He was our first choice, and the story resonated with him on a visceral level so we knew it was a great fit right away. I had worked with him on The Pact, and I actually brought the idea to Mos’s Mom. She said, “This is something I know that Dante would be really, really interested in.” The only snag was that we had to extend the timeline for production to accommodate his schedule, but he had a sustained interest and passion all along. And beyond his emotional connection to the project, we felt the sound of his voice was friendly— that general audiences of all ages could relate to it. It’s not the voice of God booming. It’s a little less imposing. It’s not necessarily friendlier, but its easier to connect to. We wanted the narrator to serve as a bridge between scenes, though we didn’t necessarily want for it to step out in front of the story. His has a gravitas and a graveliness to it. He has an aurally different tenor, a different cadence than Marcus Mitchell’s. The two voices balance each other out.
It’s impressive that there are so many historical looking ships in the film? Were they hard to find and film on?
We were creative. We found a replica of an 18th Century schooner on the Chesapeake Bay and we actually bartered with the owners — we filmed aerial footage of the ship for them for their marketing materials, and in return they agreed to knock down their day rate. Then we used that one ship in two wholly different ways, as two ships from two different eras — first, the ship that brings the prince to America from Africa as part of the Middle Passage, and then we dressed it differently so that it could also serve as the ship, 40 years later, that he sails back to Africa on.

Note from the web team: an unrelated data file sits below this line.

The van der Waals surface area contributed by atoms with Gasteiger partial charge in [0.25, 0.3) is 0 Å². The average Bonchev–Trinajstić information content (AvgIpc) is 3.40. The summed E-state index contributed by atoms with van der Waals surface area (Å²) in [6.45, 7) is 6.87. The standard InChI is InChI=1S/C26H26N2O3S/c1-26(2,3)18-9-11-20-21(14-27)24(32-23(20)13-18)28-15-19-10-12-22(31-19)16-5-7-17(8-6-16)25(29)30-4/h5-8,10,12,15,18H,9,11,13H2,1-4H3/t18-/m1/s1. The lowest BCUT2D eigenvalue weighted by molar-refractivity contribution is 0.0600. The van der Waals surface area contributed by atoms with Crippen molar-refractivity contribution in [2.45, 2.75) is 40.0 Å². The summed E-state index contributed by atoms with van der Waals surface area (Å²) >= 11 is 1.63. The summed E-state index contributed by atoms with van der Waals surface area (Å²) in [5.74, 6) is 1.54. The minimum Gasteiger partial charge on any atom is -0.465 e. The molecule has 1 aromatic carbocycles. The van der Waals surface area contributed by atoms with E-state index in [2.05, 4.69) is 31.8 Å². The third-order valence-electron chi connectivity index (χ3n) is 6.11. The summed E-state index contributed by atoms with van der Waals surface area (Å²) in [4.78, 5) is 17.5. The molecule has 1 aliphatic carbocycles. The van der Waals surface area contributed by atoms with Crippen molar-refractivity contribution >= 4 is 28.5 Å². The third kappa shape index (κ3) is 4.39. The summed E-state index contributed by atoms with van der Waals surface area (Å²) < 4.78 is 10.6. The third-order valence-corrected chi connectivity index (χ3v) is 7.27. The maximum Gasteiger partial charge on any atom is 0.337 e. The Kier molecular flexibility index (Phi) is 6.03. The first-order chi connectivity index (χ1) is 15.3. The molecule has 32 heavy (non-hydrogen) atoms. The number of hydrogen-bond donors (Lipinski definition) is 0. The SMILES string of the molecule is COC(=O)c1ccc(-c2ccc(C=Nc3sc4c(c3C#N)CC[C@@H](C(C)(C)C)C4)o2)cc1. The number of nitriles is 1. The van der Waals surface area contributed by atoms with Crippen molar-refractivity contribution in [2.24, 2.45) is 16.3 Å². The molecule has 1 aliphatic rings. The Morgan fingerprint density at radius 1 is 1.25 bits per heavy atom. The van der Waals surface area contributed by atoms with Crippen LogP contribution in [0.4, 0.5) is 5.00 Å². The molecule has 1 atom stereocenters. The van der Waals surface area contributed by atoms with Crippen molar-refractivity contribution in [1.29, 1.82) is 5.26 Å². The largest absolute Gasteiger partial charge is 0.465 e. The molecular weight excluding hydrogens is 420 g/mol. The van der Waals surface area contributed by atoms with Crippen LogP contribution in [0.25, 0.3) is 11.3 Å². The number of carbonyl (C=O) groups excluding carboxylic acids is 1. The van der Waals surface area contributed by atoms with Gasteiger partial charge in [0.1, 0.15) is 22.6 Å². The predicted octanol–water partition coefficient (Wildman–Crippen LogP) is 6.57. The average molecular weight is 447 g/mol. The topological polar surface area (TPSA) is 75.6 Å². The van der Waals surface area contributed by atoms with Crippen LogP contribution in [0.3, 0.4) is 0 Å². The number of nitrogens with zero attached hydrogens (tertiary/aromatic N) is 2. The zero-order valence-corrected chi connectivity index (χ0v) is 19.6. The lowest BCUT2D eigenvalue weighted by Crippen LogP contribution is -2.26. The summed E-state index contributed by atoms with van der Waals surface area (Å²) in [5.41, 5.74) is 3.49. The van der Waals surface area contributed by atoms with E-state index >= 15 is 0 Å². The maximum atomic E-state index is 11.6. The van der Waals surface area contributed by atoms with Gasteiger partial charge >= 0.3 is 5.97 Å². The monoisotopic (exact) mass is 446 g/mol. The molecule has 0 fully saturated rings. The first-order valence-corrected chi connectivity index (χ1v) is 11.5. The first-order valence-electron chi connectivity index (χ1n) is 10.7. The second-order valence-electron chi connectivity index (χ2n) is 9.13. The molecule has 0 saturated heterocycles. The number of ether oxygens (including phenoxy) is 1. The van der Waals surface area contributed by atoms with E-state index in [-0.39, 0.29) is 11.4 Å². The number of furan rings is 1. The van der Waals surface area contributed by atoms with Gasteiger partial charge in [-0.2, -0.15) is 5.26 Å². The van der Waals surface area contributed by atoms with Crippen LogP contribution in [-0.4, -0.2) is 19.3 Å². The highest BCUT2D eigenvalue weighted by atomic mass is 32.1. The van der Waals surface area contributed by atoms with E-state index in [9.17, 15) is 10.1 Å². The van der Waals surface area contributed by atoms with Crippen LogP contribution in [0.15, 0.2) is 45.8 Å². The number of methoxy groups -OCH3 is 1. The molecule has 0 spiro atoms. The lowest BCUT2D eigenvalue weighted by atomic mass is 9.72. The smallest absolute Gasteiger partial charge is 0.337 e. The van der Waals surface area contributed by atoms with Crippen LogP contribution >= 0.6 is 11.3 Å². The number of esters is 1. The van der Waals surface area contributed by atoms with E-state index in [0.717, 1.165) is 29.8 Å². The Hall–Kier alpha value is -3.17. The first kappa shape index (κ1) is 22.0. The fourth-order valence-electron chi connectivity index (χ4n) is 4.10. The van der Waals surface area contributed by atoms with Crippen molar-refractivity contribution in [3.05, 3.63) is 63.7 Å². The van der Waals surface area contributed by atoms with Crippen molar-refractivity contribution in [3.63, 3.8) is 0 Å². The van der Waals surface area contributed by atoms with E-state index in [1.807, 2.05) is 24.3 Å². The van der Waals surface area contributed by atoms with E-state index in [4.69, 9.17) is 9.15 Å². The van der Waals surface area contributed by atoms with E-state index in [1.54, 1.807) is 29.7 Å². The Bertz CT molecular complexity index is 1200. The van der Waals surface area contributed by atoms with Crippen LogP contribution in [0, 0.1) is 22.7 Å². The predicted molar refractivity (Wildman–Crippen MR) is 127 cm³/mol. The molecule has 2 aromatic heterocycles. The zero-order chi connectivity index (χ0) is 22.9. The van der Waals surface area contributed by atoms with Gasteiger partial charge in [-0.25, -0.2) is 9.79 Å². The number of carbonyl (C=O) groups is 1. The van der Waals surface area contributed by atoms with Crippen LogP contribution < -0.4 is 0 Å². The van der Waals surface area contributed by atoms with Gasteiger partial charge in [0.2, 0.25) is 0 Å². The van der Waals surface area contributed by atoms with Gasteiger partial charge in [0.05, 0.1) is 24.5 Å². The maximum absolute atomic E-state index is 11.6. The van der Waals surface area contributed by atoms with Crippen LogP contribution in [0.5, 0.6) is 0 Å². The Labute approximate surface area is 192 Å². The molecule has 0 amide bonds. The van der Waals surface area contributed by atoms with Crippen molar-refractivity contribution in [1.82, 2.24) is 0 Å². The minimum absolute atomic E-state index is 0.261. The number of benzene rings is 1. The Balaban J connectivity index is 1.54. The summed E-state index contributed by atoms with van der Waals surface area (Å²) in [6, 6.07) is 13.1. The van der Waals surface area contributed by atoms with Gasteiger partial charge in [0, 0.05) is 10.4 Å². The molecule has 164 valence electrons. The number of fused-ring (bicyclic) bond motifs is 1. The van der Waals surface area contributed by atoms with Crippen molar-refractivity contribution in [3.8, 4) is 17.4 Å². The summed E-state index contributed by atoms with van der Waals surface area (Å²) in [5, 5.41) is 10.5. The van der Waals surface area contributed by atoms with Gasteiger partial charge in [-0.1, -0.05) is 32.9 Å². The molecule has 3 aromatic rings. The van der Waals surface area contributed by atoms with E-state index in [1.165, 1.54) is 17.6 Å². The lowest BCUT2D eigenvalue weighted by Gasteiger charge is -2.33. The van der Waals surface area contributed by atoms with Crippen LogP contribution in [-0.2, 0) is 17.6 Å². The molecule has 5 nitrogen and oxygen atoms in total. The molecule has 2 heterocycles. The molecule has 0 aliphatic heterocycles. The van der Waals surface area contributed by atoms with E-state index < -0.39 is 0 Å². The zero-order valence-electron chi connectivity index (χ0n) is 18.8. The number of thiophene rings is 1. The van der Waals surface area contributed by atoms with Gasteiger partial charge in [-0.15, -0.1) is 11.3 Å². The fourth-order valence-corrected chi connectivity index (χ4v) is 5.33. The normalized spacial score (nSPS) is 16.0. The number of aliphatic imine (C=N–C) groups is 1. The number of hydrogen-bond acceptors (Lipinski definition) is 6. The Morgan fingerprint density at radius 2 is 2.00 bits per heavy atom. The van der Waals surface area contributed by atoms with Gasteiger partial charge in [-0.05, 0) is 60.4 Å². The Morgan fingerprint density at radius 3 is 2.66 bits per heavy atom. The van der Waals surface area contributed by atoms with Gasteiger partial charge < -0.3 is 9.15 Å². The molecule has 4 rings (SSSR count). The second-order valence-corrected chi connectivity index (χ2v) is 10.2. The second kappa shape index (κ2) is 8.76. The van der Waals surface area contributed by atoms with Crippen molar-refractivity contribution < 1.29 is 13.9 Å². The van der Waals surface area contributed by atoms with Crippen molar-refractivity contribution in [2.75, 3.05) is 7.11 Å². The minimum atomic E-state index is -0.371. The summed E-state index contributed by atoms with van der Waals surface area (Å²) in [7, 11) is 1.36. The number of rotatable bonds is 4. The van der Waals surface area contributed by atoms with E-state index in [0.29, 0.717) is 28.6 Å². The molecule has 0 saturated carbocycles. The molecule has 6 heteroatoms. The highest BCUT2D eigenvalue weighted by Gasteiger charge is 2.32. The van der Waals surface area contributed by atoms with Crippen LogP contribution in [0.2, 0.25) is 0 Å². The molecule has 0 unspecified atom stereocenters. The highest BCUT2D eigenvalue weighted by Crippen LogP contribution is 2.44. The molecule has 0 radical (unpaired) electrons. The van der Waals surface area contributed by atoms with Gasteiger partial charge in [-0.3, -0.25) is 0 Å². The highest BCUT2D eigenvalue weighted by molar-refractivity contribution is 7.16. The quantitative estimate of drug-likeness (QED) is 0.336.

What was the hardest part about the shoot itself?
We were right in the middle of a major heat wave. The week after we filmed, it was pleasant and in the 60s, but while we were filming, it was bordering on 100 degrees every day. So the animals overheated, the talent overheated… We were sometimes working in tick-infested fields, and we were beaten up and eaten up by the insects. But the shoot itself went remarkably smoothly considering the small size of the company and the large, ambitious schedule we had committed to. We got very good at doing things quickly and efficiently.
You mentioned before that you utilized CGI. In what way?
CGI is generally well above the means of a documentary like this one, but I had a friend doing graphic work in New Zealand — she had moved there and was basically teaching herself about CGI. And she played with a few effects for me, and it really elevated the technical quality of the film in a way we could not afford. For example, in one scene, the prince enters a printing shop, and we found an exhibit in a museum of a colonial printing shop that would work. But there was no exterior. So we used CGI to make it look as if the prince was coming in from the outside. We also used CGI to put a mosque in between some trees in one of the scenes in Africa. And in the scene where the prince meets the woman who would become his wife, he picks up some dirt. But the dirt was so dry that it looked like sand falling out of his hands and, in test screenings, people asked whether he was on a beach during that scene. They were confused about where he was. So we were able to use CGI to make the dirt darker so that it actually looked like soil. It was a subtle thing, but it really added to the believability of the scene.
The film boasts a pretty powerful ending. How did that come about?
That’s why filming took as long as it did. We came up with the idea of inviting the prince’s descendants to Natchez to the very plantation where he was enslaved. And 35 of them came, and it was the perfect coda to the film.
Watch the film’s trailer.
Read “Budgeting for Archival Footage”, an article from 2005.
Visit the film’s official website.